A new salamander robot has been designed that can walk, swim and turn around corners.
The new salamander-inspired bot is helping scientists understand exactly how the spinal cord orchestrates movement.
"We want to make spinal cord models and validate them on robots. Here we want to start simple," Auke Ijspeert, a roboticist at the the Swiss Federal Institute of Technology at Lausanne, said in a recently published TED Talk.
The ultimate goal is to reveal how animals of different types, from primitive lampreys to cats and humans, modulate and control their movement, which could one day help spinal cord injury patients regain control of their lower limbs. [5 Robots That Can Really Move!]
To start out, the team decided to model salamanders. From an evolutionary point of view, salamanders are living fossils — quite close in their motion to the creatures that first stepped from the seas onto land. They also switch seamlessly between walking and swimming, Ijspeert said.
"It's a really key animal from an evolutionary point of view," Ijspeert said in the talk. "It makes a wonderful link between swimming, as you find it in eels or fish, and quadruped locomotion, as you see in mammals, in cats or humans."
In the water, salamanders undulate in what's called anguilliform swimming motion. This swimming motion is produced by a continuous wave of motion throughout the spinal cord. When the salamander is on land, it easily switches to a walking trot gait, Ijspeert said.
The researchers found that these two modes of motion are all orchestrated by the spinal cord. For instance, a decapitated salamander still produces a walking gait if the spinal trait is electrically stimulated. Stimulating the spinal cord more, as if "pressing a gas pedal," tells the headless salamander to switch to its swimming gait, Ijspeert said.
To create the robot, the team first modeled the spinal cord circuits that seem to drive this motion. It turned out that a salamander has essentially kept the very primitive nerve circuits that drive motion in primitive fish such as lampreys, but had simply grafted on two extra neural circuits that control the front and back limbs.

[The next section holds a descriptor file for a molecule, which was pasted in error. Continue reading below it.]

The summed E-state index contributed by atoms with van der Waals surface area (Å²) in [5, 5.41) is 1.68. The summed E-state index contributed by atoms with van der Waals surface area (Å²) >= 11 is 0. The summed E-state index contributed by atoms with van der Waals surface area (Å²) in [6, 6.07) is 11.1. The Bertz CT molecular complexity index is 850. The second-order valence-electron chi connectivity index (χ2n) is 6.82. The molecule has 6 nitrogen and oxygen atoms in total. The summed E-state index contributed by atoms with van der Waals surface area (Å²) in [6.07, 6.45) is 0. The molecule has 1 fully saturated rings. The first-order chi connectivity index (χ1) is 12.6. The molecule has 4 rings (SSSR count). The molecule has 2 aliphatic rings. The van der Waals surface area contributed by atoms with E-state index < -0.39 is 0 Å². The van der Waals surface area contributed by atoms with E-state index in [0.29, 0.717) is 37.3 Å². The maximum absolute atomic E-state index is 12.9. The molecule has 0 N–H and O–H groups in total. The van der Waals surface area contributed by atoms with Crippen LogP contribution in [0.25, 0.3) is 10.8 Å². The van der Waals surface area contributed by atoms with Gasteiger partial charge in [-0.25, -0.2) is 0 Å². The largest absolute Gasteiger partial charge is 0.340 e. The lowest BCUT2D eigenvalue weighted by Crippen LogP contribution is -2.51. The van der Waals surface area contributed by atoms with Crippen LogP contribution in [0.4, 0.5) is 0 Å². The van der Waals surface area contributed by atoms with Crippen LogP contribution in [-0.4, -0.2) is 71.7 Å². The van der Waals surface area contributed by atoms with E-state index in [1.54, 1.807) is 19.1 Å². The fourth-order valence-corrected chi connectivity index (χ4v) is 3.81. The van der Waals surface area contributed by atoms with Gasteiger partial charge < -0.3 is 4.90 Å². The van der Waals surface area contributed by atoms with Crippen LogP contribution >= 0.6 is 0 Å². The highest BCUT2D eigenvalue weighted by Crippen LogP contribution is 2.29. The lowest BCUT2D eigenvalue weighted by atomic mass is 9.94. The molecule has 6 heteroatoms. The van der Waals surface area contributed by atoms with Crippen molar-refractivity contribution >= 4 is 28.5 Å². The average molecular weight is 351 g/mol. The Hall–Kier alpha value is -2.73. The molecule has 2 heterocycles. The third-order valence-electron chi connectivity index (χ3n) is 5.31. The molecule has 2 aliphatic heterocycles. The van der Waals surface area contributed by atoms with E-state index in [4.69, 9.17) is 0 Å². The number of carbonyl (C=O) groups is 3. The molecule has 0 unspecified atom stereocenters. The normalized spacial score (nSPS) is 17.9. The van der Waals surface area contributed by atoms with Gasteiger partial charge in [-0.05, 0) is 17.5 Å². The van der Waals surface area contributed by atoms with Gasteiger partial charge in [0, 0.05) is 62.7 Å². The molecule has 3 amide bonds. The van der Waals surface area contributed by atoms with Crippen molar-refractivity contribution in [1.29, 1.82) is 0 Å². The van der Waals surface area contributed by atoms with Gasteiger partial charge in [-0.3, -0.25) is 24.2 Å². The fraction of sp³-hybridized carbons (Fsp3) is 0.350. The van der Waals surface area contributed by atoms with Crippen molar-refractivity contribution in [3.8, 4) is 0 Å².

Next, the team used an X-ray video machine to recreate the bone motion of salamanders as they walked and swam. They then identified the most important bones and simulated them in a physical robot.
Amazingly, the robot salamander recreated the walking and swimming gaits almost perfectly, with the spinal cord circuit controlling whether the robot salamander swam or walked. (The robot had to don a "wet suit" to get into the pool.) The team could even get the salamander to turn, simply by stimulating one side of the spinal cord more than the other.
The findings reveal just how well the spinal cord seems to control movement, which seems to be similar even in humans.
"The brain doesn't have to worry about every muscle, it just has to worry about this high-level modulation and it's really the job of the spinal cord to coordinate all the muscles," Ijspeert said in the talk.
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Tia is the managing editor and was previously a senior writer for Live Science. Her work has appeared in Scientific American, Wired.com and other outlets. She holds a master's degree in bioengineering from the University of Washington, a graduate certificate in science writing from UC Santa Cruz and a bachelor's degree in mechanical engineering from the University of Texas at Austin. Tia was part of a team at the Milwaukee Journal Sentinel that published the Empty Cradles series on preterm births, which won multiple awards, including the 2012 Casey Medal for Meritorious Journalism.